Since Supernatural debuted back in September of 2005, it's developed a robust universe full of angels, demons, hunters, countless monsters of the week and enough lore to stretch across multiple compelling seasons.
But one thing that Supernatural has failed to do is create a successful spinoff.
You might recall that there was an attempt to back-door pilot a new series within the Supernatural-verse (doesn't that just sound like something that would have multiple shows?) with a Season 9 episode called "Bloodlines." That potential show, which was set in Chicago, would've centered around multiple powerful families, some werewolves, some shapeshifters, magic users, the works. It felt like Supernatural by way of other CW spinoff, The Originals.
It didn't get picked up.
Why? Well, even though "Bloodlines" wasn't critically panned, fans of Supernatural (who are known for having some very intense feelings about those Winchesters) simply weren't interested. And while there were rumors late in 2015 that another backdoor pilot might be attempted, there's been no official followup on that from any of the show's producers.
What is happening, however, is that Supernatural is pulling itself up by the bootstraps and having one of its best seasons in years. In the midst of a string of strong episodes came their latest, "Don't You Forget About Me," an episode that saw the return of Sheriff Jody Mills and her two wards, Castiel's "daughter," Claire, and former vampire victim Alex.
The plot is pretty simple -- the Winchesters turn up in Sioux Falls at Claire's insistance that there's evil afoot at the homestead, Jody and Alex reveal that Claire has been wrong about a lot of would-be hunts recently, but it turns out that vampires are after Alex because of something from her past. Nothing crazy, just your above-average Supernatural quality fare. Well, except that the entire episode felt like a spin-off pilot.
Intentional or not, "Don't You Forget About Me" made me ready to watch a show about Jody, Claire, and Alex. And it did by giving me a very basic spin on Supernatural's original premise -- a family of hunters fights against the things that go bump in the night.
Remember way back when Dean was gung ho about the family business but Sam just wanted to stay in school? Same thing here. Claire is the Dean, Alex is the Sam. Heck, Alex's connection to vampires draws a pretty strong parallel with Sam's connection to the yellow-eyed demon. And Jody Mills is the perfect stand-in for Bobby Singer, especially considering the two used to be together before he died.
"Don't You Forget About Me" is Supernatural but starring women, and it works really, really well.
I have long suspected that "Bloodlines" failed both because it felt a little half-baked and because it was too different from its parent show. It reminded me of Star Wars: The Phantom Menace -- it has a lot of the same creatures and classes as the original story, but none of the tone or style. "Don't You Forget About Me" is more like The Force Awakens -- it's got everything you love from the original, but pitched in a way that feels fresh and has ample ability to go someplace new.
Claire may be into hunting the way Dean was, but she lacks the years of experience Dean had by the time we first meet him. Alex may have the reluctance that Sam does, but her years trapped with vampires makes her fear of monsters much deeper and more personal. And while Jody Mills may be a surrogate parent to Claire and Alex much in the way that Bobby was to Sam and Dean, these are teeange girls she's actually raising which is a total different scenario. Plus, no one here is related by blood, making the ties that bind a little looser and less-tested than Sam and Dean's.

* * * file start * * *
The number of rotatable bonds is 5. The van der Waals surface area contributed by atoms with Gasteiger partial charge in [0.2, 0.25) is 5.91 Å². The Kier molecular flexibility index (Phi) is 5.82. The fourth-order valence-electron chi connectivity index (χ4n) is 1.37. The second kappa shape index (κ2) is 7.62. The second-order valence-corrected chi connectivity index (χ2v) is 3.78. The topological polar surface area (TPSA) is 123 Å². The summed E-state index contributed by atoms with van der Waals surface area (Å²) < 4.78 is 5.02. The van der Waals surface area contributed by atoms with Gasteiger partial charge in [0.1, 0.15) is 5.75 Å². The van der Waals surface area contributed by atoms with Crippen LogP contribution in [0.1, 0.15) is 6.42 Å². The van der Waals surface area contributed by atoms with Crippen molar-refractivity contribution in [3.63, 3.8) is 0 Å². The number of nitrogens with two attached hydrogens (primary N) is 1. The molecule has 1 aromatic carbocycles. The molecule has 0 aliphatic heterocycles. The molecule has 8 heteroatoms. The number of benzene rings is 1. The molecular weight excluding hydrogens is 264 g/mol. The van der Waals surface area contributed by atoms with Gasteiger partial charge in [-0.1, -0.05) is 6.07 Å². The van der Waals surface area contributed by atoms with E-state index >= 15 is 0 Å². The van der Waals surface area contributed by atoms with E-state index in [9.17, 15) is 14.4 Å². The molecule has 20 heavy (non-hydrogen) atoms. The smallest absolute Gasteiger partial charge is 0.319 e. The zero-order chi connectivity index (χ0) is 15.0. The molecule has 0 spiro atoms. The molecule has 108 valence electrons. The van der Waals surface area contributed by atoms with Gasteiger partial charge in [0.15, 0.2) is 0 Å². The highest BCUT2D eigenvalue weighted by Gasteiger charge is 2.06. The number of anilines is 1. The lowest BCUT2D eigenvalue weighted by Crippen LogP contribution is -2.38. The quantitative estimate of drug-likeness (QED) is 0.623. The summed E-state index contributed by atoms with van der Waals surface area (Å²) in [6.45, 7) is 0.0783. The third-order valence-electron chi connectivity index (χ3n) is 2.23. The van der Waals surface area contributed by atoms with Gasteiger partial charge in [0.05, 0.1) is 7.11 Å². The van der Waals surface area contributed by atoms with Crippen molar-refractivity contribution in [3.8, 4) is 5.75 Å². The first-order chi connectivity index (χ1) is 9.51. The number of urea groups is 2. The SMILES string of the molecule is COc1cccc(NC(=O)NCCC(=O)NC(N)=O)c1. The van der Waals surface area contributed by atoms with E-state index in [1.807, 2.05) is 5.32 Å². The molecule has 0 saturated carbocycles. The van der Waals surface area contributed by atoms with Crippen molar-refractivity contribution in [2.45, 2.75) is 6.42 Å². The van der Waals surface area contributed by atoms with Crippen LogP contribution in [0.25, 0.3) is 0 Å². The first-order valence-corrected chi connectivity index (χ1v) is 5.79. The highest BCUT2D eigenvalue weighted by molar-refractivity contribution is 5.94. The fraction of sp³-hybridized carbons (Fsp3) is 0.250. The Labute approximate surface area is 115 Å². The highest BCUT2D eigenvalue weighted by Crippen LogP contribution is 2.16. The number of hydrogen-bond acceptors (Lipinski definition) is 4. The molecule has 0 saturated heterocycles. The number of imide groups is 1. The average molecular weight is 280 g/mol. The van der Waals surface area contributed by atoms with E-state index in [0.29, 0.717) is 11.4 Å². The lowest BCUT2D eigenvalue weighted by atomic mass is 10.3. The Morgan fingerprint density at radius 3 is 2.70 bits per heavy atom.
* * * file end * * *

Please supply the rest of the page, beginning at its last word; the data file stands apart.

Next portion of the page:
All that being said, if "Don't You Forget About Me" was spun into its own series, it would still be about two young hunters and their mentor fighting against whatever monsters or demons that may come. And that's Supernatural when it's at its best. Sure, the big arc-driven seasons have suitable pathos, but it's the fun adventures of Sam and Dean kicking around in the Chevy Impala that keep bringing the audience back, even eleven years on. Saving people, hunting things -- the family business.
It's also worth mentioning the elephant in the room -- Supernatural is infamous when it comes to its lack of well-defined leading women. With all the father-son/brothers stories seemingly on repeat, there's very little in the way of mother/sister stories. And the cool women we get, like Ellen, Jo, Bella, Ruby, and Charlie, all wind up dead. The fact that Jody, Claire, and Alex are alive at all is kind of miraculous.
It's been said that because Supernatural is, at its heart, about these two brothers, that it's always going to be primarily a story about male characters. However you may feel about that, over a decade's worth of episodes seems to confirm that's how things will likely remain. That's just another reason why a show starring Jody, Claire, and Alex makes so much sense -- follwing the Supernatural formula, a show within this universe that primarily stars women is going to be more likely to develop more female secondary and tertiary characters.
It doesn't hurt that all three women turned in solid performances. Kim Rhodes, especially, who has been playing Sheriff Jody Mills for years now, is unquestionbly one of those TV actors you forget how much you love until she turns up again. Kathryn Newton and Katherine Ramdeen, playing Claire and Alex respectively, have that same on-screen chemistry I saw in Jared Padelecki and Jensen Ackles in 2005.
Supernatural deserves to be franchised. All the angels, demons, gods, goddesses, creepy crawlies, bug-eyes beasts, vampires, werewolves, shapeshifters, and ghouls in the world can't be taken on by just Sam and Dean and their assbutt of an angel friend, Cass.
We've already got this show about two brothers. It's high time Supernatural told the story of these two sisters.